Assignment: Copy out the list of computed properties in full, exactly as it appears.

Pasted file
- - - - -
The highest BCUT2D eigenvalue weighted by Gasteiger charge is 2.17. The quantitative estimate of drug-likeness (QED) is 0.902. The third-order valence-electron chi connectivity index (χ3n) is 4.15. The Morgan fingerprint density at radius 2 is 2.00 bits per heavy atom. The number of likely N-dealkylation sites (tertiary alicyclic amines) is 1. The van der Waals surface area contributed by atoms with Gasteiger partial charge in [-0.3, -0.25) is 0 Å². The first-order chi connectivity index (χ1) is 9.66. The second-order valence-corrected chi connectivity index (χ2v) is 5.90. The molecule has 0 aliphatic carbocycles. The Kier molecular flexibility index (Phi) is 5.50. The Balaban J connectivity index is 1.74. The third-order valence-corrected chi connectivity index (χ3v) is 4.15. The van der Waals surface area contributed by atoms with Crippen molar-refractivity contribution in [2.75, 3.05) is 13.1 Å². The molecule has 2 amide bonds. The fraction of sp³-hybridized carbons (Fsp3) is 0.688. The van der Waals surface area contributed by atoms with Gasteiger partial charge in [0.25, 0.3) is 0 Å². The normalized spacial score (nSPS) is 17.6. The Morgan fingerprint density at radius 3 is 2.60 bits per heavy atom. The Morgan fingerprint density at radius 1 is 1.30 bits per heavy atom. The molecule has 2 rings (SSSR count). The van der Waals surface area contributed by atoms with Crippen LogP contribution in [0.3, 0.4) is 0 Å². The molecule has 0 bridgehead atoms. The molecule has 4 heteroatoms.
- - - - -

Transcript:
The highest BCUT2D eigenvalue weighted by Gasteiger charge is 2.17. The quantitative estimate of drug-likeness (QED) is 0.902. The third-order valence-electron chi connectivity index (χ3n) is 4.15. The Morgan fingerprint density at radius 2 is 2.00 bits per heavy atom. The number of likely N-dealkylation sites (tertiary alicyclic amines) is 1. The van der Waals surface area contributed by atoms with Gasteiger partial charge in [-0.3, -0.25) is 0 Å². The first-order chi connectivity index (χ1) is 9.66. The second-order valence-corrected chi connectivity index (χ2v) is 5.90. The molecule has 0 aliphatic carbocycles. The Kier molecular flexibility index (Phi) is 5.50. The Balaban J connectivity index is 1.74. The third-order valence-corrected chi connectivity index (χ3v) is 4.15. The van der Waals surface area contributed by atoms with Crippen molar-refractivity contribution in [2.75, 3.05) is 13.1 Å². The molecule has 2 amide bonds. The fraction of sp³-hybridized carbons (Fsp3) is 0.688. The van der Waals surface area contributed by atoms with Gasteiger partial charge in [0.25, 0.3) is 0 Å². The normalized spacial score (nSPS) is 17.6. The Morgan fingerprint density at radius 3 is 2.60 bits per heavy atom. The Morgan fingerprint density at radius 1 is 1.30 bits per heavy atom. The molecule has 2 rings (SSSR count). The van der Waals surface area contributed by atoms with Crippen LogP contribution in [0.3, 0.4) is 0 Å². The molecule has 0 bridgehead atoms. The molecule has 4 heteroatoms.